I'm trying to repaint a wooden retail store sign. Its lettering is still crisp, but the rest of the wood it's on has darkened with exposure to weather, making the whole thing less legible.
About the sign:
- The wood is some kind of plywood, apparently designed for use in building boats. I can probably get the technical name of the material
- The wood was barely sealed, or not sealed at all
- The lettering was painted with 1-shot sign-painting enamel (this was probably before their change in formula)
- I want to cover the whole outward-facing section of the sign with color
- The sign is mounted to the storefront, and I do not have permission to take it down. I was told that the mounting is "complicated" and the store owner doesn't want nit futzed with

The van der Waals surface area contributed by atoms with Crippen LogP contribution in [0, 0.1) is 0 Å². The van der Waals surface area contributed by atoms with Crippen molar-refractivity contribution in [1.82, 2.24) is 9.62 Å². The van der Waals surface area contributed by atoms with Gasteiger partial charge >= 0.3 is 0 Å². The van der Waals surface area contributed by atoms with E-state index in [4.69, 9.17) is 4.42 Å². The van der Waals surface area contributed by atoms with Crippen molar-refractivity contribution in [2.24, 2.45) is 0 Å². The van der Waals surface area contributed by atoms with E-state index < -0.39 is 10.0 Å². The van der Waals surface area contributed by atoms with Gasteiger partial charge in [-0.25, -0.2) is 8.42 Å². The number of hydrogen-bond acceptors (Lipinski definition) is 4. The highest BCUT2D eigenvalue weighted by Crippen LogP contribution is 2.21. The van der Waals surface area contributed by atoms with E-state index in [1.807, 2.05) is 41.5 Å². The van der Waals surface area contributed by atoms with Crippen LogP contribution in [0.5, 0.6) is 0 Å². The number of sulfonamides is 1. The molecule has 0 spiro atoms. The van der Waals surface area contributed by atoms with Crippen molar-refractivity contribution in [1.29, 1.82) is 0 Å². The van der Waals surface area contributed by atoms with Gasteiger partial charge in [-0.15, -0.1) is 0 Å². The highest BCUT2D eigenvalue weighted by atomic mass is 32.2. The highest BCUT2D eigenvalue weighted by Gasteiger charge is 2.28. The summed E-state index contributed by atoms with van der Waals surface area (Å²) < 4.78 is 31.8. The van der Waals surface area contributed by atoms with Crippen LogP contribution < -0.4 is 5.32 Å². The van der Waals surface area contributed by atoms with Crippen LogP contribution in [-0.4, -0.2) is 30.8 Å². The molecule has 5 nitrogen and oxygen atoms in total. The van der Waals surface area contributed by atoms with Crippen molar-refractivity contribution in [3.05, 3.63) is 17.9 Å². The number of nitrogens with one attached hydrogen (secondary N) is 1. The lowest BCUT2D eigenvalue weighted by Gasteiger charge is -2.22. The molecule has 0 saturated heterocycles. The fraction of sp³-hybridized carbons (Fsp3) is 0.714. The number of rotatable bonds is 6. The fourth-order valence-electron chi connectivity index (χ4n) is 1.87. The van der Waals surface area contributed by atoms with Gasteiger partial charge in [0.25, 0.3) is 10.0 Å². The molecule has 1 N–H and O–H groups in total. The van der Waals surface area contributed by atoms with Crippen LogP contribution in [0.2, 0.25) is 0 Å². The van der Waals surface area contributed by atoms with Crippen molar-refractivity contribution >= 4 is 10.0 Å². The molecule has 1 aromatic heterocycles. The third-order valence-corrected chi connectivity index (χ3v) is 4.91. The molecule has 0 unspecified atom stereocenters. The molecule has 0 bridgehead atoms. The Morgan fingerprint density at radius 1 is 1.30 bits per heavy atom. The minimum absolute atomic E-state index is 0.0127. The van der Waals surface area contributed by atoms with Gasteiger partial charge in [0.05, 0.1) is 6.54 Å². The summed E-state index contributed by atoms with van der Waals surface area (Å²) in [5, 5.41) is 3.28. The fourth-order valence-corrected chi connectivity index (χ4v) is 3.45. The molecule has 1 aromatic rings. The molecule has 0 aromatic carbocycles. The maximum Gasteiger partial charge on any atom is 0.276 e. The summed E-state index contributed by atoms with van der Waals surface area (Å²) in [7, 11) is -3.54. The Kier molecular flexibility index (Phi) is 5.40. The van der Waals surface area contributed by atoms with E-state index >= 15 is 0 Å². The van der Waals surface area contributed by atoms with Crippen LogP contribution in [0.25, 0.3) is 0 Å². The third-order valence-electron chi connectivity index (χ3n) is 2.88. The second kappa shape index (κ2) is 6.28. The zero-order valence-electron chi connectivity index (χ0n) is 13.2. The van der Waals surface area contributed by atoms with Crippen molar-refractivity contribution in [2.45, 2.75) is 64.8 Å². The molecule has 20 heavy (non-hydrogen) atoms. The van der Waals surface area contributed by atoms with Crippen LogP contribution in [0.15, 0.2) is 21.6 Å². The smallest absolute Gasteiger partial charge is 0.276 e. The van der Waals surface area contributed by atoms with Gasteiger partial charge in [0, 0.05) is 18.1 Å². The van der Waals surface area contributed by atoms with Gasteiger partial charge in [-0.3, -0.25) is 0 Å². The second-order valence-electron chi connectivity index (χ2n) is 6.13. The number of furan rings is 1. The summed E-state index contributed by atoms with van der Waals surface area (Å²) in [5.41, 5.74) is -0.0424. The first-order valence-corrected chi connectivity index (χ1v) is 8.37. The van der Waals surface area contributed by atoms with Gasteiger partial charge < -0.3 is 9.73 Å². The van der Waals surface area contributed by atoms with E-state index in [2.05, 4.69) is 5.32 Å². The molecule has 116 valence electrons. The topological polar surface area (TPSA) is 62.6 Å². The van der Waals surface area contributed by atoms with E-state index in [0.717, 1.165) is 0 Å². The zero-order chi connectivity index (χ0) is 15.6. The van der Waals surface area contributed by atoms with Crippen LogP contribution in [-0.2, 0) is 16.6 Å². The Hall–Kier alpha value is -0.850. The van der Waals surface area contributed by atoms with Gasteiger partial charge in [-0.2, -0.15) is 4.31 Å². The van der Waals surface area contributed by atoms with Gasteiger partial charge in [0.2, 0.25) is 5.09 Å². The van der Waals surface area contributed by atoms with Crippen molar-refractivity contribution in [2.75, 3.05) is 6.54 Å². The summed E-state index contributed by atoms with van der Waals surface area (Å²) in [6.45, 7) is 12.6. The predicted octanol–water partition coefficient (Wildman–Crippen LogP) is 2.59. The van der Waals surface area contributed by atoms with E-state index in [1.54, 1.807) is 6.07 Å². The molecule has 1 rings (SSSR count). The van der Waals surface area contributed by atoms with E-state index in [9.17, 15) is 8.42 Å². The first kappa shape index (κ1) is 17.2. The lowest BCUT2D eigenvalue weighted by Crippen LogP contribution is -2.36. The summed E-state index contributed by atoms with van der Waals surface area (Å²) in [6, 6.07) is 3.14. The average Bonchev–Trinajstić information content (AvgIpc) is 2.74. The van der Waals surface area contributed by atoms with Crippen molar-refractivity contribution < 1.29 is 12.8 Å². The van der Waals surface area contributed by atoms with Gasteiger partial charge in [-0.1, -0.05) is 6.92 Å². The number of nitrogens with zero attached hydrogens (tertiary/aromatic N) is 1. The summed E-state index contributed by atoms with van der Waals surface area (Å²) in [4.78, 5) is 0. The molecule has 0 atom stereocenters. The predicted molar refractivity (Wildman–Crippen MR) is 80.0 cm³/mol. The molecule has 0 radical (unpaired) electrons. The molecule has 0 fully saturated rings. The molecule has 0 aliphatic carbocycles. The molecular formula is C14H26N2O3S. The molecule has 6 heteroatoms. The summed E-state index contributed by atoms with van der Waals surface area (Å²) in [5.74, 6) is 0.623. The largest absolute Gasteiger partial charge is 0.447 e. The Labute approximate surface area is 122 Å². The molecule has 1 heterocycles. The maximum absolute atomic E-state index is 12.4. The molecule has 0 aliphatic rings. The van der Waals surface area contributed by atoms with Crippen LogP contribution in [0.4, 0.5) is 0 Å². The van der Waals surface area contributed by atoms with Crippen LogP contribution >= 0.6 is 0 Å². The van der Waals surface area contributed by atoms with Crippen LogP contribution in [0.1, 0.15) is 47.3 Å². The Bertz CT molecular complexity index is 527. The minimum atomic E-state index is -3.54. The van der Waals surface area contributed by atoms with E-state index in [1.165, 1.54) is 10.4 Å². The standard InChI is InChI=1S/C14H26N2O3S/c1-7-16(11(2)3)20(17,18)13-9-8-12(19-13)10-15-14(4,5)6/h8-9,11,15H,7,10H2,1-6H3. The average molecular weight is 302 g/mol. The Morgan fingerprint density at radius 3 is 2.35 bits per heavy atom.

Constraints and considerations:
I figure that unless I entirely sand off the existing lettering, I have to use oil-based paint, since latex won't adhere well on top of it (right?). I'm worried because I can't reach the back of the sign where it's mounted to the storefront. That means the oil-based paint I apply to the front will prohibit the wood from fully expanding in front, but not in back, increasing the risk of cracking the paint.
I'm also worried about adhesion between the oil-based paint and wood that has been exposed to the outdoors for a long time, no matter how dry it seems to be (I'm waiting for some really sunny days).
My tentative plan so far:
- Sanding the surface of the sign
- Applying oil-based exterior primer (with a roller)
- Applying an undercoat (Is this necessary? I'm unsure) (with a roller)
- Applying oil-based exterior paint (with brushes and a roller)
- Applying 1-shot sign-painting enamel for lettering (with brushes)
Question: Is my plan sound?